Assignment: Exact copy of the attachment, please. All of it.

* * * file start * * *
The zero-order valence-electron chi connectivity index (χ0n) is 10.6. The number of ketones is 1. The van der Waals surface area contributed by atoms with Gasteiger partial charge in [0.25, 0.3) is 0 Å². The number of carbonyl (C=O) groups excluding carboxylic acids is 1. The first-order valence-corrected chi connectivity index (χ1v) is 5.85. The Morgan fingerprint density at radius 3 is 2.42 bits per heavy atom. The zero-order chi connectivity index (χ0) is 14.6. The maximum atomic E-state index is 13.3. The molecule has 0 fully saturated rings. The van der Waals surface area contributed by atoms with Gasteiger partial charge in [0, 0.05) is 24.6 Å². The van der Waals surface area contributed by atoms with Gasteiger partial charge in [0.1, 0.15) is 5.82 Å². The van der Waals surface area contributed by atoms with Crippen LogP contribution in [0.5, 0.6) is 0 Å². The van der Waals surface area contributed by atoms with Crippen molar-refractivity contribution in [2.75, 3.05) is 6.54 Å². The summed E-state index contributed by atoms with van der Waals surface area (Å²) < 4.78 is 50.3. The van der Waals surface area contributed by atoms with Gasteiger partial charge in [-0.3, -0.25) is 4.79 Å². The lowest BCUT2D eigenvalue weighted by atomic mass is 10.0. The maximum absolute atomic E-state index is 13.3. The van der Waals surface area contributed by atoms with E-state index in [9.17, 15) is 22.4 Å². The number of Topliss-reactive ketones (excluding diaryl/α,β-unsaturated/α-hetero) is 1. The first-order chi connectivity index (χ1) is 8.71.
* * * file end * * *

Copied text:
The zero-order valence-electron chi connectivity index (χ0n) is 10.6. The number of ketones is 1. The van der Waals surface area contributed by atoms with Gasteiger partial charge in [0.25, 0.3) is 0 Å². The number of carbonyl (C=O) groups excluding carboxylic acids is 1. The first-order valence-corrected chi connectivity index (χ1v) is 5.85. The Morgan fingerprint density at radius 3 is 2.42 bits per heavy atom. The zero-order chi connectivity index (χ0) is 14.6. The maximum atomic E-state index is 13.3. The molecule has 0 fully saturated rings. The van der Waals surface area contributed by atoms with Gasteiger partial charge in [0, 0.05) is 24.6 Å². The van der Waals surface area contributed by atoms with Gasteiger partial charge in [0.1, 0.15) is 5.82 Å². The van der Waals surface area contributed by atoms with Crippen LogP contribution in [0.5, 0.6) is 0 Å². The van der Waals surface area contributed by atoms with Crippen molar-refractivity contribution in [2.75, 3.05) is 6.54 Å². The summed E-state index contributed by atoms with van der Waals surface area (Å²) < 4.78 is 50.3. The van der Waals surface area contributed by atoms with Gasteiger partial charge in [-0.3, -0.25) is 4.79 Å². The lowest BCUT2D eigenvalue weighted by atomic mass is 10.0. The maximum absolute atomic E-state index is 13.3. The van der Waals surface area contributed by atoms with E-state index in [9.17, 15) is 22.4 Å². The number of Topliss-reactive ketones (excluding diaryl/α,β-unsaturated/α-hetero) is 1. The first-order chi connectivity index (χ1) is 8.71.